UK Ministry of Defence Fined For Afghan Data Breach

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The UK’s data protection regulator has fined the Ministry of Defence (MoD) £350,000 ($439,000) after a serious email error which could have led to loss of life.

The Information Commissioner’s Office (ICO) said the email in question was sent by the UK's Afghan Relocations and Assistance Policy (ARAP), which is responsible for helping to relocate Afghan citizens who worked for or with the UK government during allied occupation of the country.

Personal information on 245 of these individuals was accidentally exposed to all recipients because the sender used the “To” field. In the case of 55 of these people, thumbnail pictures were also visible on their email profiles. Two “replied all” to the entire list of recipients, with one providing their location, the ICO said.

Given the circumstances surrounding their relocation, lives could have been at risk had the data fallen into the hands of the Taliban, the regulator claimed.

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An initial fine of £1m was levied by the ICO for a serious breach of the GDPR, as the MoD was judged not to have “appropriate technical and organizational measures in place.” However, this was subsequently reduced to £700,000 by the ICO, in part to reflect post-incident steps taken by the ministry.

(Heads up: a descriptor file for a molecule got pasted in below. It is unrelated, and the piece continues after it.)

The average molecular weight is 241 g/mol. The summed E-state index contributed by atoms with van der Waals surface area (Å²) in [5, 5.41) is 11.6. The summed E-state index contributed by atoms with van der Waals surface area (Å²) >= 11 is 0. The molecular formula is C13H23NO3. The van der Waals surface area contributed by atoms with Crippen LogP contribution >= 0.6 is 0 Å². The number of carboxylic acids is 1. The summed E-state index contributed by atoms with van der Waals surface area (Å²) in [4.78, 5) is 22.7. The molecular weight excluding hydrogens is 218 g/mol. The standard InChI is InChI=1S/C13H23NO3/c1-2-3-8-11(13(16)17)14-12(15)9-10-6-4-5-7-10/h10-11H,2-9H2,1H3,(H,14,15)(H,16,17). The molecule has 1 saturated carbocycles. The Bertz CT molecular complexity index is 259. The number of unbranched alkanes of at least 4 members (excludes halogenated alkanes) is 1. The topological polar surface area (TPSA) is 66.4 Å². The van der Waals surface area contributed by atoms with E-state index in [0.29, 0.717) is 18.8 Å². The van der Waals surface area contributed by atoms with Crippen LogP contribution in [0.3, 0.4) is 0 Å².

The MoD swiftly contacted those affected, asking them to delete the email, change their email address and provide the ARAP team of their new contact details via a secure form. It also conducted an internal investigation, made a statement in parliament about the breach, and updated the ARAP’s email policies and processes. This including a “second pair of eyes” policy when sending emails to multiple external recipients.

Under the ICO’s new approach to public sector fines, the financial penalty was subsequently halved to £350,000.

However, information commissioner, John Edwards, described the incident as “egregious” and urged other organizations to learn their lessons from the breach.

“This deeply regrettable data breach let down those to whom our country owes so much,” he added.

“While the situation on the ground in the summer of 2021 was very challenging and decisions were being made at pace, that is no excuse for not protecting people’s information who were vulnerable to reprisal and at risk of serious harm. When the level of risk and harm to people heightens, so must the response.”

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